Buen Dos Cerveza Camino

Arn
 
#21
in 2001 my brother in law and I got lost and ended up fording a fast moving stream, made it to! No beer in or near the stream! We missed a sign that said, "bridge out". When we got into town and mentioned our trek, others looked at us and said, "trouble reading?" oh, well it was an adventure.

Arn, you said your kit is 20 pounds, have you posted your kit in this site?
 

Arn

Moderator
Staff member
#22
Mike wrote:Arn, you said your kit is 20 pounds, have you posted your kit in this site
In bits and pieces but never a complete list. I'm re working and trying for 15 lbs or less. Will post later today.
Buen "gotta cut the fat" Camino

Arn
 
#23
Arn, yesterday I met a man who walked part of the AT and is leaving in 2 weeks to walk the whole thing. He said he found your beer in the stream. Enjoyed it and thank you.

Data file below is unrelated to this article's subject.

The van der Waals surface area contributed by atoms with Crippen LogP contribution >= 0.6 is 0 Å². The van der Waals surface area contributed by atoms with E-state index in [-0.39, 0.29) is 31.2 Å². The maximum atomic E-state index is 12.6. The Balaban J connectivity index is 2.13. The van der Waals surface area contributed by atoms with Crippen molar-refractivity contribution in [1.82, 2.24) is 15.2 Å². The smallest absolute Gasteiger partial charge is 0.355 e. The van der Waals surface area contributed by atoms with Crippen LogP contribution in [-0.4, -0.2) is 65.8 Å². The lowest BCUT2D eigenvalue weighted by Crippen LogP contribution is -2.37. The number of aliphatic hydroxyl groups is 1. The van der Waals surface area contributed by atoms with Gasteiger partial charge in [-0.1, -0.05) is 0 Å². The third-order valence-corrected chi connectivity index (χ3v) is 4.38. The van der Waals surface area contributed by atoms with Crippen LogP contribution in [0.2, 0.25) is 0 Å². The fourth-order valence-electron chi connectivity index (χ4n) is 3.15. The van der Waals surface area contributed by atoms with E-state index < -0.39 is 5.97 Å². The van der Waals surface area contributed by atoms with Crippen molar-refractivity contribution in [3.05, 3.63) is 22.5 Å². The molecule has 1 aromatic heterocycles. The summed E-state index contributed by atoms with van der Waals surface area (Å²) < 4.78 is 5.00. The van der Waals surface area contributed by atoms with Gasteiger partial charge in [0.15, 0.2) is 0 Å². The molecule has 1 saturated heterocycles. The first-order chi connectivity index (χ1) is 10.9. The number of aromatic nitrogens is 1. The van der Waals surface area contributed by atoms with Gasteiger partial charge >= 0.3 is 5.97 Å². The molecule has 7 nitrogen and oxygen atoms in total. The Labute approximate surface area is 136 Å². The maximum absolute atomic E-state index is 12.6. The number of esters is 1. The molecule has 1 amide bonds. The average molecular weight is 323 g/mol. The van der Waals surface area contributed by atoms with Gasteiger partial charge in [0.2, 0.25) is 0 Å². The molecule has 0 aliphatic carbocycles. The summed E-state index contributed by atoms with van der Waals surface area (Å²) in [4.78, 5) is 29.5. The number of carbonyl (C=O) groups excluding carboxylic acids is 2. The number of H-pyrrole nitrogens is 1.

He also said that people left alot of things for others to enjoy.... I thought, "Wow, the spirit of walking is everywhere".
Lillian
 
#24
Impressive collection....comprehensive. Now, have you done any research for what you can get THERE for less money than to ship and may then just leave there? Or, even if you want to take home with you, would still be less than shipping? Seems that a lot of what you are shipping could be had there...or, is this only the list of what you are "planning" to take? If the latter, I say it looks fine...you can adjust to taste as you go....